Discover how poi is made in class
A day-long class at Amy Greenwell Ethnobotanical Garden will give students an overview of the whole process of growing, harvesting, cooking, and pounding poi from kalo, or taro, from 10 a.m. to 2 p.m. on Saturday, Jan. 26.
The class will also cover some of the basic principles of taro identification, and will include a look at the tools and techniques of making poi stones and poi boards. Instructors will be garden staffers Manuel Rego and Kamuela Naihe, and Keahi Tomas will demonstrate poi making and share his expertise at making poi stones and boards.
The cost for the class is $25 ($20 for Bishop Museum or Amy Greenwell Garden members). Students should sign up in advance by calling 323-3318 or emailing email@example.com. The class is supported by a grant from The Ceres Trust. Students should bring lunch to the workshop.
Amy Greenwell Ethnobotanical Garden is Bishop Museum’s native plant arboretum in Captain Cook, on the Kona side of Hawaii Island. The garden grows over 70 varieties of taro in its Hawaiian cultivar collection. It also has extensive plantings of taro to supply events, school visits and also distribute to farmers and backyard gardeners.
The garden is landscaped with the plants that grew on the farms and forests of Kona in the time before foreign contact. Self-guided visitors are welcome Tuesday through Sunday, from 9 a.m. to 4 p.m. Visitors can take part in a Guided Native Plant Walk daily at 1 p.m. An award from the County of Hawai‘i Department of Research and Development and the Hawai‘i Tourism Authority funds the Guided Native Plant Walks.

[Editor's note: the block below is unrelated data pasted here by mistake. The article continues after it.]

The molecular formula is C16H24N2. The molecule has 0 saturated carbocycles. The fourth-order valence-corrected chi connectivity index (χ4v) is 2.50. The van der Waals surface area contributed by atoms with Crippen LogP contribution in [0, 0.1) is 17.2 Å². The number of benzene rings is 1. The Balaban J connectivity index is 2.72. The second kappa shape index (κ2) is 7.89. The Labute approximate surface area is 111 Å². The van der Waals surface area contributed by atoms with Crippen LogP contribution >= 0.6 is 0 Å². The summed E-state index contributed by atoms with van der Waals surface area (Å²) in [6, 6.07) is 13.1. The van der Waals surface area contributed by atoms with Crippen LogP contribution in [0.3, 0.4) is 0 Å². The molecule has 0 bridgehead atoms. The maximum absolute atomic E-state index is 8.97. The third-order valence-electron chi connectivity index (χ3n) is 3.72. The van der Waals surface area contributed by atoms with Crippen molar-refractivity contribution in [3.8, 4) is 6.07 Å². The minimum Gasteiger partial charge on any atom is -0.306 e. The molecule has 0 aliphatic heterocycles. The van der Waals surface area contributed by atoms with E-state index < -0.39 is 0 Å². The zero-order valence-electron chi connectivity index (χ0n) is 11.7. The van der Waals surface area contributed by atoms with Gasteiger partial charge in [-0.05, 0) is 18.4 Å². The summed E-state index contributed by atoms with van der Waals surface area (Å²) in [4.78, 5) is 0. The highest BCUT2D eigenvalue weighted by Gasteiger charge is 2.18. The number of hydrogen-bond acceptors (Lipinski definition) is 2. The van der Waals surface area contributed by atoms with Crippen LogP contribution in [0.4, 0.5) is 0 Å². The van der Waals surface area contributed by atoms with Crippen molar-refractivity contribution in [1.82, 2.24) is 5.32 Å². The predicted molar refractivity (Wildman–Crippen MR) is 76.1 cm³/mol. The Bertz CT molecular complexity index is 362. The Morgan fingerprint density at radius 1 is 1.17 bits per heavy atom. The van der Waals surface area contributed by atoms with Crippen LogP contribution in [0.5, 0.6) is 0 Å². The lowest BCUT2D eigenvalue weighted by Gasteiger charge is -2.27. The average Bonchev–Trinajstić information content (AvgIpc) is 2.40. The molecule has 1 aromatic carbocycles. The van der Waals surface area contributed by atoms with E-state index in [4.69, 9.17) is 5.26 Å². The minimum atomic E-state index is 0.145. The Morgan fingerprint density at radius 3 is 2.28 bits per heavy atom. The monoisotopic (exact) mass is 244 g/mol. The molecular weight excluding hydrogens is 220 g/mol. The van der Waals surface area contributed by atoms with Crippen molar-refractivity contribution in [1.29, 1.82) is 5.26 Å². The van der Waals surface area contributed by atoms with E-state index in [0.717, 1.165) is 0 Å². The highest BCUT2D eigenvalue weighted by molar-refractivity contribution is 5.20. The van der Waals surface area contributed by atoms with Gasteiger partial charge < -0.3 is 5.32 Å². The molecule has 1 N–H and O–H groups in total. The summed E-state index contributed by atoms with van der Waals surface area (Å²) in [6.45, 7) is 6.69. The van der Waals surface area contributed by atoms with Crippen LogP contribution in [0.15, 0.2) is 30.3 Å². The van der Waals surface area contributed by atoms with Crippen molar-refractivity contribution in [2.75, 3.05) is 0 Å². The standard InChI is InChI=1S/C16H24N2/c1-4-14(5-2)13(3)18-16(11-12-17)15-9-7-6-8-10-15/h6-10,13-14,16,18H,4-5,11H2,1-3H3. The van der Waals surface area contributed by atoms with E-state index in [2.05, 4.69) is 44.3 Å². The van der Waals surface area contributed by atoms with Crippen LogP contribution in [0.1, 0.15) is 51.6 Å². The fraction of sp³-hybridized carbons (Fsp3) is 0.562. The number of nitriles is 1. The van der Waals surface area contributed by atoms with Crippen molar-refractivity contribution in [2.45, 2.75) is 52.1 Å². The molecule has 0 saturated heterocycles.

For more information about the class or tours, call (808) 323-3318 or email firstname.lastname@example.org.
Amy Greenwell Ethnobotanical Garden is located at 81-6160 Mamalahoa Hwy in Captain Cook on the island of Hawai‘i. The Garden is open for self-guided visitors Tuesday through Sunday from 9 a.m. to 4 p.m., and closed Mondays and holidays. There is a $7 admission fee for adults and reduced fees for seniors, kamaaina, military and children. For more information call 808 323-3318 or visit www.bishopmuseum.org/greenwell. Anyone who requires an auxiliary aid or service for effective communication or a modification of policies and procedures to participate in the Hawaiian Plant Walks should contact Peter Van Dyke at 808-323-3318 at least two weeks before their planned visit.
Amy B.H. Greenwell Garden is part of the renowned Bishop Museum in Honolulu and is named for Amy B. H. Greenwell, a Kona resident who did extensive research and writing about Hawaiian botany and ethnobotany as well as important fieldwork. She left the Garden site to Bishop Museum in 1974.
Rules for posting comments
Comments posted below are from readers. In no way do they represent the view of Oahu Publishing Inc. or this newspaper. This is a public forum.
Comments may be monitored for inappropriate content but the newspaper is under no obligation to do so. Comment posters are solely responsible under the Communications Decency Act for comments posted on this Web site. Oahu Publishing Inc. is not liable for messages from third parties.
IP and email addresses of persons who post are not treated as confidential records and will be disclosed in response to valid legal process.
Do not post:
- Potentially libelous statements or damaging innuendo.
- Obscene, explicit, or racist language.
- Copyrighted materials of any sort without the express permission of the copyright holder.
- Personal attacks, insults or threats.
- The use of another person's real name to disguise your identity.
- Comments unrelated to the story.
If you believe that a commenter has not followed these guidelines, please click the FLAG icon below the comment.